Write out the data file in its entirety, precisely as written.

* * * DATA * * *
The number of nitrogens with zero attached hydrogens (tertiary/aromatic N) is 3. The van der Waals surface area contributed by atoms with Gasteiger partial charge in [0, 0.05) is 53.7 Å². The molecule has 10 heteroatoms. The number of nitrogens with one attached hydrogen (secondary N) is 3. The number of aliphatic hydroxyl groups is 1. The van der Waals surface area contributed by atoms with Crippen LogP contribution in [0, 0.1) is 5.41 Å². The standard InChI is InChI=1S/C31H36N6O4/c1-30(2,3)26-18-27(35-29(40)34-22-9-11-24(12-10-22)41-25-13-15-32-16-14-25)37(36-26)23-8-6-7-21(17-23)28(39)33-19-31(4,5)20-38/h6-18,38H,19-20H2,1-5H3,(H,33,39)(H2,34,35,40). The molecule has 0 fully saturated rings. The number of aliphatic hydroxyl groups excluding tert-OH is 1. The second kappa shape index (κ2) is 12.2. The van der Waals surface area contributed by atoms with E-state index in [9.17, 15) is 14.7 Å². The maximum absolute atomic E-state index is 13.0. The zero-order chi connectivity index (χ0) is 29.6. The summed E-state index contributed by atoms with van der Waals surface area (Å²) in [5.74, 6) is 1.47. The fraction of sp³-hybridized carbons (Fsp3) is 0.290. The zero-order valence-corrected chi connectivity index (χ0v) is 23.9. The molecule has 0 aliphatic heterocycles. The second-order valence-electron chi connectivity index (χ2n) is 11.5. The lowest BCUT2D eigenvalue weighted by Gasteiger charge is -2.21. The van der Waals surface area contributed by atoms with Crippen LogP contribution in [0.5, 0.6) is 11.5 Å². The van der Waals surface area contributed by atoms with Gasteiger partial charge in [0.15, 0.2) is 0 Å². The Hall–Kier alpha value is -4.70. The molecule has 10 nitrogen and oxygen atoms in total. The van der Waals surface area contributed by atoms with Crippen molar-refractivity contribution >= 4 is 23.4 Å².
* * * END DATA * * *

The number of nitrogens with zero attached hydrogens (tertiary/aromatic N) is 3. The van der Waals surface area contributed by atoms with Gasteiger partial charge in [0, 0.05) is 53.7 Å². The molecule has 10 heteroatoms. The number of nitrogens with one attached hydrogen (secondary N) is 3. The number of aliphatic hydroxyl groups is 1. The van der Waals surface area contributed by atoms with Crippen LogP contribution in [0, 0.1) is 5.41 Å². The standard InChI is InChI=1S/C31H36N6O4/c1-30(2,3)26-18-27(35-29(40)34-22-9-11-24(12-10-22)41-25-13-15-32-16-14-25)37(36-26)23-8-6-7-21(17-23)28(39)33-19-31(4,5)20-38/h6-18,38H,19-20H2,1-5H3,(H,33,39)(H2,34,35,40). The molecule has 0 fully saturated rings. The number of aliphatic hydroxyl groups excluding tert-OH is 1. The second kappa shape index (κ2) is 12.2. The van der Waals surface area contributed by atoms with E-state index in [9.17, 15) is 14.7 Å². The maximum absolute atomic E-state index is 13.0. The zero-order chi connectivity index (χ0) is 29.6. The summed E-state index contributed by atoms with van der Waals surface area (Å²) in [5.74, 6) is 1.47. The fraction of sp³-hybridized carbons (Fsp3) is 0.290. The zero-order valence-corrected chi connectivity index (χ0v) is 23.9. The molecule has 0 aliphatic heterocycles. The second-order valence-electron chi connectivity index (χ2n) is 11.5. The lowest BCUT2D eigenvalue weighted by Gasteiger charge is -2.21. The van der Waals surface area contributed by atoms with Crippen LogP contribution in [0.5, 0.6) is 11.5 Å². The van der Waals surface area contributed by atoms with Gasteiger partial charge in [0.15, 0.2) is 0 Å². The Hall–Kier alpha value is -4.70. The molecule has 10 nitrogen and oxygen atoms in total. The van der Waals surface area contributed by atoms with Crippen molar-refractivity contribution >= 4 is 23.4 Å².